Case mix controlled service use and expenditures in the social/health maintenance organization demonstration.
BACKGROUND:The social health maintenance organization (S/HMO) demonstration was implemented, in part, to determine if the presumed integration of acute and chronic care in these plans could produce sufficient savings to allow plans to offer expanded and chronic care benefits without increased cost to the Medicare program. METHODS:S/HMO members and a sample of fee-for-service (FFS) recipients were tracked over three years to assess their utilization experience. Analyses controlled for case mix, using Grade of Membership procedures. RESULTS:In 1987, the last year of risk sharing, S/HMOs reported higher total expenditures than FFS in each health status class. For the "healthy," differences were largest for physician care. In other classes, differences in nonskilled nursing or home care use were noted. In 1988, the first year of full risk, Seniors Plus had equivalent or lower expenditures relative to FFS for all classes. Elderplan had lower expenditures in four of six classes and provided more service to the "frail" and the "acutely ill." SHP had higher expenditures in all classes because of higher hospital and nursing home expenditures. Medicare Plus II had higher expenditures in all classes, for physician, nonskilled nursing home, and home care expenditures. CONCLUSIONS:Overall plan losses and higher expenditures among a number of case mix groups suggest a need for refinement of S/HMO operations--especially in case management relationships to medical care and in the selection of "high risk" cases.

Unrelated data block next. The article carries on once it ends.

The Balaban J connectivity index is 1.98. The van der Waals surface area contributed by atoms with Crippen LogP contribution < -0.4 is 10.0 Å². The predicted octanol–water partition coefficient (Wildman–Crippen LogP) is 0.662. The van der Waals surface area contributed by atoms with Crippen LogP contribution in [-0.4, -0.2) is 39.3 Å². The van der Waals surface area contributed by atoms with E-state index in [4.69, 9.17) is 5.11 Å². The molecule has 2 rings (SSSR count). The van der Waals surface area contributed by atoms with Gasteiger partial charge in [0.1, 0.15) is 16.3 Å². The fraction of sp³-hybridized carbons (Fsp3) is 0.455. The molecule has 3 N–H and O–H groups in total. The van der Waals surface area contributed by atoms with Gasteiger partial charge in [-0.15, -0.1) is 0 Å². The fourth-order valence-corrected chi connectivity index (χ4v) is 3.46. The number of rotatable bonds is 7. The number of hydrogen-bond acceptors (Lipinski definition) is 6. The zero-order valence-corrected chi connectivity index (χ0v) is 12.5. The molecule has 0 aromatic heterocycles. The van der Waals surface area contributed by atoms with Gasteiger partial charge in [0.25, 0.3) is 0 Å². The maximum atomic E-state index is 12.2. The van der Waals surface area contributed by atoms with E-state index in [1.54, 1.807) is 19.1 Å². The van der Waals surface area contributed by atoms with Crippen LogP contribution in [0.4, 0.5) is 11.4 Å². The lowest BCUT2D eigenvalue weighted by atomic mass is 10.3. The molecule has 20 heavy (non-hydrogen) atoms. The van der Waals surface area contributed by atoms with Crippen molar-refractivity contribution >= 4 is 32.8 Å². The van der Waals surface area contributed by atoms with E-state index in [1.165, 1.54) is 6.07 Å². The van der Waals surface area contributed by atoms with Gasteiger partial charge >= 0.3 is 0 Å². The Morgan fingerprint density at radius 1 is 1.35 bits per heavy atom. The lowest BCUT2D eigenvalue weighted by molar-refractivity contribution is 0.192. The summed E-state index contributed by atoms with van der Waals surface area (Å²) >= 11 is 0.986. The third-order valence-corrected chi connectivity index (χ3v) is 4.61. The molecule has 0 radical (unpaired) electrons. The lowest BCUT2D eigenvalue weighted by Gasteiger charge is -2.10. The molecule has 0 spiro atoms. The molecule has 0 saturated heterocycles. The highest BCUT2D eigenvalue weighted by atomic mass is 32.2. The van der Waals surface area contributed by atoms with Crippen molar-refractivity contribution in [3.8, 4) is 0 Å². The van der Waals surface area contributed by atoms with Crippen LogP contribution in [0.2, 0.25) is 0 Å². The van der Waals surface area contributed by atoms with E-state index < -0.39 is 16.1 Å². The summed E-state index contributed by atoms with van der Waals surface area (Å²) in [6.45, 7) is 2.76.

Newcomer, R; Manton, K; Harrington, C; Yordi, C; Vertrees, J
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